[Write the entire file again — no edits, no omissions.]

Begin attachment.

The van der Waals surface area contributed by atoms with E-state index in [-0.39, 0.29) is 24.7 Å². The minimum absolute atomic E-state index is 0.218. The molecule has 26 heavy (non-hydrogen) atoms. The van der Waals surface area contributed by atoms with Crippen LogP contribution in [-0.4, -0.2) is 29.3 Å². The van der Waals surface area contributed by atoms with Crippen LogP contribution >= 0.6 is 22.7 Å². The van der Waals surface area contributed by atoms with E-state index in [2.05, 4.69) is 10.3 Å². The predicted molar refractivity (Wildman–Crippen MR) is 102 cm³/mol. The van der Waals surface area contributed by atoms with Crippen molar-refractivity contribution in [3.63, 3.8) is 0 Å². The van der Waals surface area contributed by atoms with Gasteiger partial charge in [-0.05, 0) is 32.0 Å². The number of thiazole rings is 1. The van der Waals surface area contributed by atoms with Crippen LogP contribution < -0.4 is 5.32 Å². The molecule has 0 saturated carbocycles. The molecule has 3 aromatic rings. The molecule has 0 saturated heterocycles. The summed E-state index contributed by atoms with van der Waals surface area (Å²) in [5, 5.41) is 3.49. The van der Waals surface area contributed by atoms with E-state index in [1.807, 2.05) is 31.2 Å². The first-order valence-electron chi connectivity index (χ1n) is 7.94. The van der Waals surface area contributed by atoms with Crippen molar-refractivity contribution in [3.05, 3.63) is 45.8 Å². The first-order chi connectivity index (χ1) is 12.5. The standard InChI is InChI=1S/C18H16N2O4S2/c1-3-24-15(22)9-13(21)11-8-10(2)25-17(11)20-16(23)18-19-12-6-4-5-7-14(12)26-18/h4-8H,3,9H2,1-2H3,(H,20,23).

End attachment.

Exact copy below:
The van der Waals surface area contributed by atoms with E-state index in [-0.39, 0.29) is 24.7 Å². The minimum absolute atomic E-state index is 0.218. The molecule has 26 heavy (non-hydrogen) atoms. The van der Waals surface area contributed by atoms with Crippen LogP contribution in [-0.4, -0.2) is 29.3 Å². The van der Waals surface area contributed by atoms with Crippen LogP contribution >= 0.6 is 22.7 Å². The van der Waals surface area contributed by atoms with E-state index in [2.05, 4.69) is 10.3 Å². The predicted molar refractivity (Wildman–Crippen MR) is 102 cm³/mol. The van der Waals surface area contributed by atoms with Crippen molar-refractivity contribution in [3.63, 3.8) is 0 Å². The van der Waals surface area contributed by atoms with Gasteiger partial charge in [-0.05, 0) is 32.0 Å². The number of thiazole rings is 1. The van der Waals surface area contributed by atoms with Crippen LogP contribution < -0.4 is 5.32 Å². The molecule has 0 saturated carbocycles. The molecule has 3 aromatic rings. The molecule has 0 saturated heterocycles. The summed E-state index contributed by atoms with van der Waals surface area (Å²) in [5, 5.41) is 3.49. The van der Waals surface area contributed by atoms with E-state index in [1.807, 2.05) is 31.2 Å². The first-order valence-electron chi connectivity index (χ1n) is 7.94. The van der Waals surface area contributed by atoms with Crippen molar-refractivity contribution in [3.05, 3.63) is 45.8 Å². The first-order chi connectivity index (χ1) is 12.5. The standard InChI is InChI=1S/C18H16N2O4S2/c1-3-24-15(22)9-13(21)11-8-10(2)25-17(11)20-16(23)18-19-12-6-4-5-7-14(12)26-18/h4-8H,3,9H2,1-2H3,(H,20,23).